Customer:

that may have sounded like my son had glassed people, which isnt what i was saying i meant my son pushed me back in then apparantly the guy in question glassed 2 people

Alex Hughes : Sounds like very bad police work and you should seriously think about complaining about this to a senior officer as soon as possible. The fact of the matter is that if the police decide to charge this person and there is a trial you could be required to attend court to give evidence - even if you have said that you wish to withdraw your statement. The problem is that once a statement has been made and signed it's very difficult to 'withdraw' it. The best that you can hope for through complaining and making it clear that you didn't see anything is that you're not called to give evidence. In addition to complaining you could also instruct a lawyer to write to the police on your behalf explaining your concerns, although it appears it's too late for that now if your name has already been mentioned.
Customer:

can I take legal action against them for giving my name when I specifically asked them not to, also if i was drunk surely my statement cant even be valid

Customer:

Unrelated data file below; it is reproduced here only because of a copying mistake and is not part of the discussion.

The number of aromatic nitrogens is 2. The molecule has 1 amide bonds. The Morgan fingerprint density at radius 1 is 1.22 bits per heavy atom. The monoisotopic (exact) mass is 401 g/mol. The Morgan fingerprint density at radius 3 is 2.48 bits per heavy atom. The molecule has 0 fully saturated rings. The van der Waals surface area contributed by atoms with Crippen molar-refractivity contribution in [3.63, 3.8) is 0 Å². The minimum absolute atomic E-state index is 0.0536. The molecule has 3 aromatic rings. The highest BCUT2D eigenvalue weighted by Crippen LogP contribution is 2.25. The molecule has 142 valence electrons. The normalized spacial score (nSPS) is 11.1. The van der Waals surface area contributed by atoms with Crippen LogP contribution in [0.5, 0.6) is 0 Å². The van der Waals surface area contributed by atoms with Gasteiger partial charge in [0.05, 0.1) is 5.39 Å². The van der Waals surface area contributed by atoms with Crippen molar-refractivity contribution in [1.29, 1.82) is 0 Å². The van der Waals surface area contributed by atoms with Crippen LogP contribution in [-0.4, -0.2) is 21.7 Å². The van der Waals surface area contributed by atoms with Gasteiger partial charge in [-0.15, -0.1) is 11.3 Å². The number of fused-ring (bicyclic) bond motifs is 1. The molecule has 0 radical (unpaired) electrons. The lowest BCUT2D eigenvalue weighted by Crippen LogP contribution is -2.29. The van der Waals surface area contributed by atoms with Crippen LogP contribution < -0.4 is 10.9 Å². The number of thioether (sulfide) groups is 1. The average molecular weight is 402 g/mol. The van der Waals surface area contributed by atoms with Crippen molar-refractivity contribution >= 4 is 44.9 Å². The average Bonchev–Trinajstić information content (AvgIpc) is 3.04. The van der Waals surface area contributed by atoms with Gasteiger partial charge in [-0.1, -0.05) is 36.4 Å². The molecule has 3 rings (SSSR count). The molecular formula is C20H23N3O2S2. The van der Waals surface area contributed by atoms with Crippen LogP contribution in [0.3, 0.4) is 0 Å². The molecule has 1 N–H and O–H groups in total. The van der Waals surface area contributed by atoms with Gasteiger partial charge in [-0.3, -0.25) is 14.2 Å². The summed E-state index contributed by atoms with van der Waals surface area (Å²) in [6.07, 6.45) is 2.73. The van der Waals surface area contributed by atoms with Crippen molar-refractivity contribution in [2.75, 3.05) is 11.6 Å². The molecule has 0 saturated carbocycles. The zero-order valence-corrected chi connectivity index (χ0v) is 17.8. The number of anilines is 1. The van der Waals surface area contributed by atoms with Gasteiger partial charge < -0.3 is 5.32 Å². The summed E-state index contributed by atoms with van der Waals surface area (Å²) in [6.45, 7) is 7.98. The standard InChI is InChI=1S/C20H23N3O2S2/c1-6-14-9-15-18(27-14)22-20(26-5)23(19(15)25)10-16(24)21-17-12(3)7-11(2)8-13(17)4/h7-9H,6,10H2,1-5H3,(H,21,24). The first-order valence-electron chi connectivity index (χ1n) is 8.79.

and I signed something to say my original statement was no longer correct yesterday

Alex Hughes : I agree. You're statement is worthless if made when drunk. But I guess the police argue that you were fit when you made it. The fact that you've made a subsequent statement is very helpful.
Customer:

Well the lady that took my statement yesterday is on holiday until friday and she promised me yesterday she wouldnt mention me and i signed something saying i wished to stay anonymous and wasnt willing to give evidence in court, yet she still told him my name

Alex Hughes : You should find out who her supervising officer is and complain. But if your name has been mentioned then it's probably a bit too late anyway. But the more you complain the more likely it is that you won't be called to give evidence at the trial.